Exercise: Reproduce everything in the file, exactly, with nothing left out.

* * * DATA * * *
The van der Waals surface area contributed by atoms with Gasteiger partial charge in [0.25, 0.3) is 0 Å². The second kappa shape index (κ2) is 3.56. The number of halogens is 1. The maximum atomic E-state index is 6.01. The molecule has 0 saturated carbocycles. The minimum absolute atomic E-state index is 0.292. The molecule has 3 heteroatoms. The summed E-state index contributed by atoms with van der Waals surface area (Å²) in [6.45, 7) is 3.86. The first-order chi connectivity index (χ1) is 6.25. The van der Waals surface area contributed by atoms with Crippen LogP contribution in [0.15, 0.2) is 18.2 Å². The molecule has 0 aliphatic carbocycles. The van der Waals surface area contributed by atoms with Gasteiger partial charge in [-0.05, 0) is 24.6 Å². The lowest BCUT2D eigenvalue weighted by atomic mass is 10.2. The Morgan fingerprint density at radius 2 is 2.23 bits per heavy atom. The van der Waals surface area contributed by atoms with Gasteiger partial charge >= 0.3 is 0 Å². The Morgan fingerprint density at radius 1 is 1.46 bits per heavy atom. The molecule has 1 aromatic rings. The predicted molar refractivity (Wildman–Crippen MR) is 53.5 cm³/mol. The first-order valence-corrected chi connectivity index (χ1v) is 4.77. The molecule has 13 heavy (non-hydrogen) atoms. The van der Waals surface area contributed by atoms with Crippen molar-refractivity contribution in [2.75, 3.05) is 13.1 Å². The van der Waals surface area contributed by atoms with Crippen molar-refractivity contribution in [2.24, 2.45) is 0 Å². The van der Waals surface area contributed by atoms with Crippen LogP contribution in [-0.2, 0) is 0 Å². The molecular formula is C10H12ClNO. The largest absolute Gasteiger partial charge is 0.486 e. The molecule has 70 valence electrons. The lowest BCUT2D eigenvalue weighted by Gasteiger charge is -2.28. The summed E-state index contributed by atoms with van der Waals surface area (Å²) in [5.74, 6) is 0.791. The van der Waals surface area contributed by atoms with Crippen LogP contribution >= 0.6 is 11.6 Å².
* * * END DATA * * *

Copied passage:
The van der Waals surface area contributed by atoms with Gasteiger partial charge in [0.25, 0.3) is 0 Å². The second kappa shape index (κ2) is 3.56. The number of halogens is 1. The maximum atomic E-state index is 6.01. The molecule has 0 saturated carbocycles. The minimum absolute atomic E-state index is 0.292. The molecule has 3 heteroatoms. The summed E-state index contributed by atoms with van der Waals surface area (Å²) in [6.45, 7) is 3.86. The first-order chi connectivity index (χ1) is 6.25. The van der Waals surface area contributed by atoms with Crippen LogP contribution in [0.15, 0.2) is 18.2 Å². The molecule has 0 aliphatic carbocycles. The van der Waals surface area contributed by atoms with Gasteiger partial charge in [-0.05, 0) is 24.6 Å². The lowest BCUT2D eigenvalue weighted by atomic mass is 10.2. The Morgan fingerprint density at radius 2 is 2.23 bits per heavy atom. The van der Waals surface area contributed by atoms with Gasteiger partial charge >= 0.3 is 0 Å². The Morgan fingerprint density at radius 1 is 1.46 bits per heavy atom. The molecule has 1 aromatic rings. The predicted molar refractivity (Wildman–Crippen MR) is 53.5 cm³/mol. The first-order valence-corrected chi connectivity index (χ1v) is 4.77. The molecule has 13 heavy (non-hydrogen) atoms. The van der Waals surface area contributed by atoms with Crippen molar-refractivity contribution in [2.75, 3.05) is 13.1 Å². The van der Waals surface area contributed by atoms with Crippen molar-refractivity contribution in [2.24, 2.45) is 0 Å². The van der Waals surface area contributed by atoms with Crippen LogP contribution in [-0.2, 0) is 0 Å². The molecular formula is C10H12ClNO. The largest absolute Gasteiger partial charge is 0.486 e. The molecule has 70 valence electrons. The lowest BCUT2D eigenvalue weighted by Gasteiger charge is -2.28. The summed E-state index contributed by atoms with van der Waals surface area (Å²) in [5.74, 6) is 0.791. The van der Waals surface area contributed by atoms with Crippen LogP contribution >= 0.6 is 11.6 Å².